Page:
The opinion of the court was delivered by: DUFFY
The defendant Harold Martin Graning, Jr. has moved to dismiss this action or for a change of venue. The suit was instituted by defendant's ex-wife, Jane Graning, to recover over $24,000 allegedly due plaintiff for breach of a 1969 pre-divorce property settlement. The agreement was executed in New York, the residence of the parties at that time. The divorce decree, procured by defendant in the Dominican Republic in 1972, directed the parties to comply with the agreement.
The defendant's motion challenges both subject matter and in personam jurisdiction. It is undisputed that both diversity of citizenship and a claim in excess of $10,000 are present within the meaning of 28 U.S.C. § 1332. However, defendant contends that the action involves the domestic relations of the parties and therefore cannot be maintained in the federal court. Rosenstiel v. Rosenstiel, 278 F. Supp. 794 (S.D.N.Y. 1967).
The defendant mistakes the nature of this action which is essentially a breach of contract suit. The marital relationship between the parties has apparently already been determined and is not in dispute. Accordingly, diversity of citizenship affords an adequate basis for subject matter jurisdiction in this dispute. See Spindel v. Spindel, 283 F. Supp. 797 (E.D.N.Y. 1968); Richie v. Richie, 186 F. Supp. 592 (E.D.N.Y. 1960); Gonzales v. Gonzales, 74 F. Supp. 883 (E.D.Pa. 1947).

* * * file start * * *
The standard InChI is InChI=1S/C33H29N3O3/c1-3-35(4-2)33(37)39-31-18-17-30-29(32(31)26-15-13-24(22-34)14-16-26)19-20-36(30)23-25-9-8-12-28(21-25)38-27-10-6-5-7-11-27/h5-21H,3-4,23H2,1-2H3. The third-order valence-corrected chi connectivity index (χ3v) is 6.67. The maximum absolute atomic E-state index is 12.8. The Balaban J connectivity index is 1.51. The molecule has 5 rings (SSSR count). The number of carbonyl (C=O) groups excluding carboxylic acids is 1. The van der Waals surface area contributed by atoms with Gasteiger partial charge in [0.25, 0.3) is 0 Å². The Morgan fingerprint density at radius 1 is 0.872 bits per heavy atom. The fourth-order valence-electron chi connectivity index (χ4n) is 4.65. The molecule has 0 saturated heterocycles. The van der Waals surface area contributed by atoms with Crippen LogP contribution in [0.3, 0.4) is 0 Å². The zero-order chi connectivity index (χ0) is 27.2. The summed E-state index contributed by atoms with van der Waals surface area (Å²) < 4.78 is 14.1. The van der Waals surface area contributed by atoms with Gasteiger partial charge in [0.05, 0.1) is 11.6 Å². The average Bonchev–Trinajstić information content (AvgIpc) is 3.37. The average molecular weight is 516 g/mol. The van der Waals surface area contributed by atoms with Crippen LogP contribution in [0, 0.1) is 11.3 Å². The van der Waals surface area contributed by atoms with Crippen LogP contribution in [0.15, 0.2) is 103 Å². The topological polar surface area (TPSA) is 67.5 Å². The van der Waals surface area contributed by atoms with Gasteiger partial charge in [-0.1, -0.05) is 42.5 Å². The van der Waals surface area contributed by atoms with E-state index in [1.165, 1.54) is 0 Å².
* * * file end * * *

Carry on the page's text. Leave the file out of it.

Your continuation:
In personam jurisdiction also exists in this case under N.Y. CPLR § 302(a)(1) (McKinney 1975). The agreement upon which this suit is premised was apparently negotiated and executed in New York while both parties were New York residents. The agreement provides that it is to be governed by New York law. Such an agreement is a transaction of business within the state for purposes of N.Y. CPLR § 302(a)(1). See Kochenthal v. Kochenthal, 28 A.D.2d 117, 282 N.Y.S.2d 36 (2d Dep't 1967). A finding of in personam jurisdiction in this case is in no way offensive to the teaching of International Shoe Co. v. State of Washington, 326 U.S. 310, 90 L. Ed. 95, 66 S. Ct. 154 (1945).
Finally, the defendant has moved for a transfer of the action to either the District of Maryland or the District of Columbia under 28 U.S.C. § 1404(a). While it is apparently true that the defendant is now residing and working in the Washington, D.C., area, it is clear that his only argument in support of this motion is that his convenience will be suited by such a transfer. On the other hand, the plaintiff and her child live in New York. The plaintiff's witnesses also apparently live in New York. The physical evidence plaintiff intends to produce is located in New York. The agreement underlying the action is by its terms to be governed by New York law. Finally, the plaintiff would apparently be unable, for financial reasons, to maintain this action elsewhere. For all of these reasons, the motion to transfer the action will be denied. See Schneider v. Sears, 265 F. Supp. 257 (S.D.N.Y. 1967).
The defendant's motions to dismiss or transfer the action are denied.
Dated: New York, New York
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